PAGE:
An Outsiders Guide To Houston’s Chinatown



Houston is home to the second largest Asian population in the United States (behind Los Angeles), so naturally a part of the city is full of restaurants and businesses run by the Asian community. The area is known colloquially as “Chinatown,” but is by no means limited to only Chinese influence. Originally, Chinatown was located on the East side of Houston (now known as EaDo, now has grown and largely relocated to the Southwest.

This section of Southwest Houston is populated by Houstonians with Vietnamese, Indian, Pakistani, Chinese, Korean, and many other heritages. Treasures of many kinds exist throughout Chinatown, but they can be hard to spot from the street.


Chinatown is bursting at the seams with international cuisine. The only real question is: where should you start? Whether you are familiar with some Asian cuisine or are looking to familiarize yourself, these options will leave you full and happy.

Crawfish and Noodles Crawfish & Noodles off Bellaire Blvd.

Naming a single signature dish of Houston is a controversial topic, but many would name Vietnamese Crawfish. One place to try this unique mix of flavors is Crawfish & Noodles, a hidden gem inside a strip center in Chinatown. Those who have discovered (or are yet to discover) the beauty of Vietnamese Pho will be thrilled to hear of Pho Binh, which is a staple for Vietnamese families in the area. Saigon Pagolacand Kim Son are also known for exquisite Vietnamese, and will ensure you make frequent reoccurring trips to Chinatown.

If you like the idea of seafood but prefer a Chinese flair, Fung’s Kitchen was listed in USA Today as one of ten great places to “welcome prosperity” for the Chinese New Year. Other notable Chinese cuisine in the area includes Lucky PotOcean Palace, and Hong Kong Dim Sum.

chinatown - culinary tours

The San Dong Noodle House is the place to go for Taiwanese dumplings and noodle soup, while the Tiger Den is a new ramen shop in Chinatown. The Tiger Den also has more adventurous dishes, like grilled beef tongue or chicken gizzards. Other tasty Chinatown flavors include Banana Leaf for authentic Malaysian cuisine, Avesta Persian Grill for Persian and Middle Eastern, and London Sizzler Indian Bar and Grill for UK-style Indian fare.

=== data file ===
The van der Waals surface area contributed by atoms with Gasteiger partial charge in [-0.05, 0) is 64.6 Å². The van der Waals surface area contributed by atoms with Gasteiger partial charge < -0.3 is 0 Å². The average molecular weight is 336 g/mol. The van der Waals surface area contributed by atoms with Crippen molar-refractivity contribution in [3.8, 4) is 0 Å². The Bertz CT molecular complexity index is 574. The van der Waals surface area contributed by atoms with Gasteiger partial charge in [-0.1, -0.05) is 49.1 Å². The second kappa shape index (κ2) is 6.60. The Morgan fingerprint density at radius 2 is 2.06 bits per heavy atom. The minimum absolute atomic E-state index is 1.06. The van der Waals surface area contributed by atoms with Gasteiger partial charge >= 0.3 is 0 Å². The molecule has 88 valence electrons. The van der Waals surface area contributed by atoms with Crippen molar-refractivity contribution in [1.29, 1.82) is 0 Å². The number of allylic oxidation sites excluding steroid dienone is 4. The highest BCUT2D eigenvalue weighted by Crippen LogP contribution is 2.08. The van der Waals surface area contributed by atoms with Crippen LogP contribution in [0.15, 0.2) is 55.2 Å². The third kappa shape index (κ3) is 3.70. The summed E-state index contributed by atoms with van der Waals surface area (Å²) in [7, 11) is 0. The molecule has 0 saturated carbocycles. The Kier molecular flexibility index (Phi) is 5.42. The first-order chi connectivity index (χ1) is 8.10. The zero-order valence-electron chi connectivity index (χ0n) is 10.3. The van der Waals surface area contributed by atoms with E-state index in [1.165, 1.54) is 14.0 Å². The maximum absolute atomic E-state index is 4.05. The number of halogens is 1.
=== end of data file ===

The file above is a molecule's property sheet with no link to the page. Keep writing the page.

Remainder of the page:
Even if you aren’t in dire need for anything from Japan or China, going shopping in Chinatown is an enjoyable and eye-opening experience. These stores provide opportunities to expand your tastebuds, music preferences, wardrobe, home decor, and more.

Harwin Drive is Chinatown’s bargain shopping district. You can find everything there, from cellphones to toe rings to formal wear, at great prices. The vendors and items change on a frequent basis, so even if you’ve visited before, the selection could be completely different now. With dozens of stores to peruse, visiting Harwin Drive has plenty to keep anyone busy.


Hong Kong City Mall is Chinatown’s own indoor mall, contaning more than 20 restaurants and cafes, a few dozen small shops, plus the famous Hong Kong Food Market. Most of the shops are Vietnamese, but the food market stocks all sorts of uncommon and international foods and trinkets. Some of the notable items at the market include fresh jackfruit, durian, stingray meat, bamboo shoots, kimchi, taro ice cream, and shredded dried squid. If you are looking to get some boba (bubble) tea and look through Vietnamese karaoke before buying a pint of taro ice cream, you may have found your bliss.


Asian Heritage Tours provide the chance sample aspects of authentic Chinese culture through the Chinese Community Center. Take a tea-tasting and herbalogy tour, a Chinese calligraphy tour, dim sum, Tai Chi, or a shopping tour. These heritage tours are available by appointment only, and can be different sizes of groups. These outings are taught by those who have extensive and personal knowledge on each of the topics. What better way to gain a greater understanding of Chinese culture and history.



If you seen all there is to see in Chinatown, your feet and muscles may be sore. As luck would have it, Chinatown has the answer for that, too. Reflexology massages are becoming increasingly common in the area, and there are a few places to choose from when deciding on your massage. Reflexology is thousands of years old, and focuses on pressure points (mainly in the feet) to restore energy and blood flow throughout the body. Oasis Massage and Salon, Lucky Feet Houston, and Soul Inn Reflexology are all located off Bellaire Boulevard, and have reputations for good prices and strong masseuses.

Many of Chinatown’s businesses accept cash only, so make sure you’re prepared before you take your trip.

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